Monday, May 2, 2011

Book Review: Dead Reckoning

I am not a frequent reader of zombie novels, liking the movie option much better for my zombie fare (World War Z being a noteworthy exception) but I thought I would see if I could kick-start my ATZ zombie solo-campaign at my public library.  I picked up literally at random Dead Reckoning: Dawning of the Dead by Anthony Giangregorio.  Dead Reckoning is published by "Living Dead Press" which appears to do nothing but publish zombie novels.
To put it bluntly, Dead Reckoning is one step up from fan fiction, and it is a short step.  The book appears to be an unauthorized sequel to the movie Dawn of the Dead, featuring Fran and Peter from the movie.  In the preface the author admits to wanting to know what happened to them after they escaped the Philadelphia shopping mall, and decided to write story himself.
In Dead Reckoning Fran and Peter make their way to Pittsburgh where the non-zombie population has dwindled down to two groups, a group of relatively regular survivors lead by a man named Pearson, and a group of tough guys led by a man named Carver.  The two groups are in constant conflict over the remaining supplies in Pittsburgh, which now include the helicopter belonging to Fran and Peter.
What I liked about the book was, for all of its underwhelming narrative and lack of real horror, was the scenarios Giangregorio created pitching Pearson's survivors versus Carver's gangers.  Much of the book has the two groups battling over grocery stores and warehouses, and I could easily see converting these into any wargaming scene.  What was really lacking was the zombies being a legitimate threat.  The characters were too good at killing them, rarely missing when shooting them in the head or going into hand-to-hand.  Only fickle fate or gross incompetence seemed to really pose a problem.  The real peril is Carver, who is both more violent and possessing greater weaponry.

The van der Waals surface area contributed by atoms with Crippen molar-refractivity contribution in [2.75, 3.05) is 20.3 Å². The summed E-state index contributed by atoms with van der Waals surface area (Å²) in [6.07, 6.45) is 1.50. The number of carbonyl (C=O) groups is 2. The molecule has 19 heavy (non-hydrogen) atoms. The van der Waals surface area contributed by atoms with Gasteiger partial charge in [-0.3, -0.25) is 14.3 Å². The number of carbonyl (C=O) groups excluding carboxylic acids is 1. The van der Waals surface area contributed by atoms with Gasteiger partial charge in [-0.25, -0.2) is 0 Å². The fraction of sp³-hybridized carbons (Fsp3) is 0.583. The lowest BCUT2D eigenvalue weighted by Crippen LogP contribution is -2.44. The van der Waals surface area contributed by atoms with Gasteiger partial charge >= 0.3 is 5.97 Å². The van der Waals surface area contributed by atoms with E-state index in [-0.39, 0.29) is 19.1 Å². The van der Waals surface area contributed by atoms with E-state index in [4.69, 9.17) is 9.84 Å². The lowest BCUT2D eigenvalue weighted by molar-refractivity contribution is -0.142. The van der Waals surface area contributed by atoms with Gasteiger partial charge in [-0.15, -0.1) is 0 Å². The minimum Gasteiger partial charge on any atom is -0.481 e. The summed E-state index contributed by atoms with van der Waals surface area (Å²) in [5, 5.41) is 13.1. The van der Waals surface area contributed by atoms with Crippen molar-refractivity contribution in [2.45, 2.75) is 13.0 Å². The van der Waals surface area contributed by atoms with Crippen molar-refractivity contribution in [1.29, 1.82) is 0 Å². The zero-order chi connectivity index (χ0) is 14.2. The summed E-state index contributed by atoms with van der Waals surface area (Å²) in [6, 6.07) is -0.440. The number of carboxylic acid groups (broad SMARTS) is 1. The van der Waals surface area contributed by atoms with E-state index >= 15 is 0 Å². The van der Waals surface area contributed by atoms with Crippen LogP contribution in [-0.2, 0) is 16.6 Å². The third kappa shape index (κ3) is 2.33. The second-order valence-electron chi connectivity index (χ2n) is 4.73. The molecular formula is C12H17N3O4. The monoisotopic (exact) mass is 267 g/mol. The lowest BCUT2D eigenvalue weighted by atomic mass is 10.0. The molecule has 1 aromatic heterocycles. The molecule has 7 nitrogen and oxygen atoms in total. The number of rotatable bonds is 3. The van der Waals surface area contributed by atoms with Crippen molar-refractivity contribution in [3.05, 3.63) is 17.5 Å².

The ending is a huge meh, and frankly flies in the face of Giangregorio's stated desire to see a resolution to the plot of Dawn of the Dead.  Fran and Peter spend most of their (surprisingly limited) time in the book woolgathering about what happened in the film.  Given that he has written no less than eighteen other zombie novels for Living Dead Press, I'm sure he has ample opportunity to do so elsewhere, however.


  1. I like that it continues after the original movie but only if I find it cheap somewhere.

  2. Might be a good "interlibrary loan" candidate. You can read it fairly quickly, too.